Harriet was a couple boxes away from getting all of her belongings unpacked, and wanted to finish before Diana arrived. She prepared spaghetti and meatballs and danced around singing while doing so. The last box she needed to put away was full of all her old yearbooks. She liked to reminisce on who her friends could have been had she not moved so many times, but wanted to stop and live more in the moment.


Harriet walked to the corner of the dining room and pulled down the ladder to the attic. She had not been in the attic since the day she viewed the home before moving in. Harriet stepped up on the ladder and began to ascend, struggling to hold the box. She finally made it up and turned on the lights.


Unexpectedly she found a obelisk in the center of the room, that wasn't there before. Approaching the rock cautiously, she was unsure how it got there and who put it there. Harriet tried moving the obelisk, but it would not budge. She pushed harder and harder until she fell backwards, and then there was a sudden boom. It had started to pour even harder than it already was and there was thunder and lightning. Ignoring the thunder she continued to push on the obelisk; now the thunder had gone away and it had began to snow.


At the same time, Diana was approaching in a taxi. She tripped getting out of the taxi, dropped her belongings on the icy grass and ran yelling and screaming for Harriet.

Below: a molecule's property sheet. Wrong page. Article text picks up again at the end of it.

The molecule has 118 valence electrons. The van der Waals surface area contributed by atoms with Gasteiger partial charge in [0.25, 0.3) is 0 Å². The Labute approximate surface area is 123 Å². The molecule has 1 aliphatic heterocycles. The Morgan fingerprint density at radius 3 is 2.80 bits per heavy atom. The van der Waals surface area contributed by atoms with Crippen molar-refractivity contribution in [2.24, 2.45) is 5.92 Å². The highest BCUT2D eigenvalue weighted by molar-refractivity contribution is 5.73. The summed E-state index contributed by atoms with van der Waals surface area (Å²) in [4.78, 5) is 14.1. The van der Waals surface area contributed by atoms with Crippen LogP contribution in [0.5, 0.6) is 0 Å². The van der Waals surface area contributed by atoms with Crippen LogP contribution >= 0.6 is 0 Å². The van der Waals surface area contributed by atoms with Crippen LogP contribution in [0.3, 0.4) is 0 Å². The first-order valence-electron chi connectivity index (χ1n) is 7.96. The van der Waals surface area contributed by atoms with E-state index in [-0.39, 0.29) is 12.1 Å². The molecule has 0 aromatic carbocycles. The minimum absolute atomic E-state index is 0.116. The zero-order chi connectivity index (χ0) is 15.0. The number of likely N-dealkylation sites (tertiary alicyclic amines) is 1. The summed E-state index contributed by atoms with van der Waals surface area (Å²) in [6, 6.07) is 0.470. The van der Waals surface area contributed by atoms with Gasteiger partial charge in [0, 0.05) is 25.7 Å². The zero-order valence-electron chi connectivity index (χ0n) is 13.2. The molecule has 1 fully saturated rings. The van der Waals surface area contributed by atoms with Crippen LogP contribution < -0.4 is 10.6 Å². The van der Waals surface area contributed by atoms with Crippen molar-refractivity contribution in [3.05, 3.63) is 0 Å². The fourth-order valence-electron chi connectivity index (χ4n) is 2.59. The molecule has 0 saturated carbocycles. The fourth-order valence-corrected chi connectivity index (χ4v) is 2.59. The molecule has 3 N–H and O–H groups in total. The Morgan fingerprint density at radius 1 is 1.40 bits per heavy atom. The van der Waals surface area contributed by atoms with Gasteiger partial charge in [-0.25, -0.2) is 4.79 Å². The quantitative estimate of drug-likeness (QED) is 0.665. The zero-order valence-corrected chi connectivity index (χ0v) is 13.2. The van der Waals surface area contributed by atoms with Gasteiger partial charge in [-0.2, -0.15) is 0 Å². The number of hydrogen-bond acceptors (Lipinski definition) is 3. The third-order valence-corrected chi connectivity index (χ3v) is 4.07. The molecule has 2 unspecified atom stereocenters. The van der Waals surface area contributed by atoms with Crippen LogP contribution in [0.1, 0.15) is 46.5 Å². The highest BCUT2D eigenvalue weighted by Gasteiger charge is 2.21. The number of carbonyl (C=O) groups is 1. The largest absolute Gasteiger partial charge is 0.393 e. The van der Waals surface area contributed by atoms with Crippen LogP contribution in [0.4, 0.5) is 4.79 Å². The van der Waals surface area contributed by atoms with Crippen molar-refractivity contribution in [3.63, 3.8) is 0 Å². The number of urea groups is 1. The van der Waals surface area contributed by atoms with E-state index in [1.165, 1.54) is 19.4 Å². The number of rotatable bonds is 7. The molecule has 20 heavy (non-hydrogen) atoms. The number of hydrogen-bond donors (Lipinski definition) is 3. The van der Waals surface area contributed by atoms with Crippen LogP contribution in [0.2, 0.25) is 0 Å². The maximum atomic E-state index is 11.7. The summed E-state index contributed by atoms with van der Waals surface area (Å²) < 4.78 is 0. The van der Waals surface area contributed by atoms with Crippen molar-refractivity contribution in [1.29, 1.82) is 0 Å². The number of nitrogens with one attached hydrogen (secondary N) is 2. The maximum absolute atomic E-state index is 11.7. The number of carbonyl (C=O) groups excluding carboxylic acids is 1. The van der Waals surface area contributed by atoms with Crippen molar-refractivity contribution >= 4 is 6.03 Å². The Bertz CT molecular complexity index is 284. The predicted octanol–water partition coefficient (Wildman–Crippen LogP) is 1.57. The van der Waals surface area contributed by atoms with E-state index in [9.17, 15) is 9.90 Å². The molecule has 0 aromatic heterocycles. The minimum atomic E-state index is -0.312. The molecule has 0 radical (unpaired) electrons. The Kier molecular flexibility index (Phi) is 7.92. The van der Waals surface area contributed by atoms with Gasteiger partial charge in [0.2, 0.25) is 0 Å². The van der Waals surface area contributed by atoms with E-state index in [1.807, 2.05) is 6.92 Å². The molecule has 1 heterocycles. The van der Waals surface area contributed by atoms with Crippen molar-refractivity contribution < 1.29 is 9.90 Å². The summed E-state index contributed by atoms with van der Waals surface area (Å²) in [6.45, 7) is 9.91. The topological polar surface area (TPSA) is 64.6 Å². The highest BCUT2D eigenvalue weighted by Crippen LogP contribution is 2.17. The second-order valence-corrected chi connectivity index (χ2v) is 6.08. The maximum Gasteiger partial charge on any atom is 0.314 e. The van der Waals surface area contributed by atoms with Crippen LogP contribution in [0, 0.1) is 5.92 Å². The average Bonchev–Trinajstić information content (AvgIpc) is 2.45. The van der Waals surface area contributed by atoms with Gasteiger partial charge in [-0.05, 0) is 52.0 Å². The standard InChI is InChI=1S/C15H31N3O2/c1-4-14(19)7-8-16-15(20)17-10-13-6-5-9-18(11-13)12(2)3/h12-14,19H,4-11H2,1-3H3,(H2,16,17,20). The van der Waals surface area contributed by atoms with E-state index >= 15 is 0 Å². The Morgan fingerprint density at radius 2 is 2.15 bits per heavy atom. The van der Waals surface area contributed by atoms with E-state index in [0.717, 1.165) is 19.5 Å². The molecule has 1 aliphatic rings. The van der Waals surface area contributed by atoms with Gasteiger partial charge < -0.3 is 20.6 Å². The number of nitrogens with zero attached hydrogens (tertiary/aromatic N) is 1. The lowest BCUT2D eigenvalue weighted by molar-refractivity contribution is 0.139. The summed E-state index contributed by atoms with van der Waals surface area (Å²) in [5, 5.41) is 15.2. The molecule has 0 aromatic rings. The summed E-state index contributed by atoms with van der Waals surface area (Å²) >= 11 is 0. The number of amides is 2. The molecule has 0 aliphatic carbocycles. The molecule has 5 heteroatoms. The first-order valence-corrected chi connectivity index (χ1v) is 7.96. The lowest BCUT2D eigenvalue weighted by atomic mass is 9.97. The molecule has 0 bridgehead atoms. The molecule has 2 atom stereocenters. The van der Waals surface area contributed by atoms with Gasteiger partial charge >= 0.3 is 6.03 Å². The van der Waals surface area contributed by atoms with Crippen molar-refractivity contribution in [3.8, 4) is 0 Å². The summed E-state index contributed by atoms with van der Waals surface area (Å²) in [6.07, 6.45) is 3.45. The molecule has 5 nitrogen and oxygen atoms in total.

“Hey Harriet, I’m here, and something weird is going on.”


“I’m up here Diana,” Harriet called out.


Diana rushed up the ladder screaming “What is going on?! Harriet, it is just snowing around your house!”
“What are you talking about?” Harriet questioned.


“Look at it!” Diana beckoned towards the window.


“That is strange. How could this happen? I mean, I just moved in. What is wrong with this house? Is it my fault? I was only standing up here with the mysterious rock. It showed up out of nowhere. I have been pushing and it doesn’t move. Look at it...” Harriet pushed and heaved which made it foggy around her small property. Five feet above the grass stood a cloud so foggy that a person would be able to see anything more than five feet.


“I think you did that.” said Diana. “Try doing it again.”


Again she pushed and now it was windy—breaking trees and collapsing bushes.
Once again she rammed into the obelisk with all her might, and this time there was a hail storm.
The two looked at each other with a confused look. Anyone except for this pair would be scared for their lives, but they were excited for what would come next. After playing with the mysterious obelisk for at least six hours straight, the friends got tired and fell into a deep sleep.


Harriet woke up walking slowly to the obelisk. She was sleepwalking, like she has all of her life. This time when she pushed nothing happened. She pushed with all her might, got tired quickly, then fell back asleep.


Harriet woke to hear talking in the background. She looked down and noticed she was wearing a white gown with blue speckles, looking up she noticed the room was all white. In the corner stood her birth parents with a concerned look on their faces. They walked over and asked “How are you feeling sweetie? You were asleep for a long time.”


“What happened?” Harriet responded. “I thought you guys were dead.”


“No, you were in a coma, and you were just recovering from the accident. The tree fell on you, and you were the one who was dead.” they responded.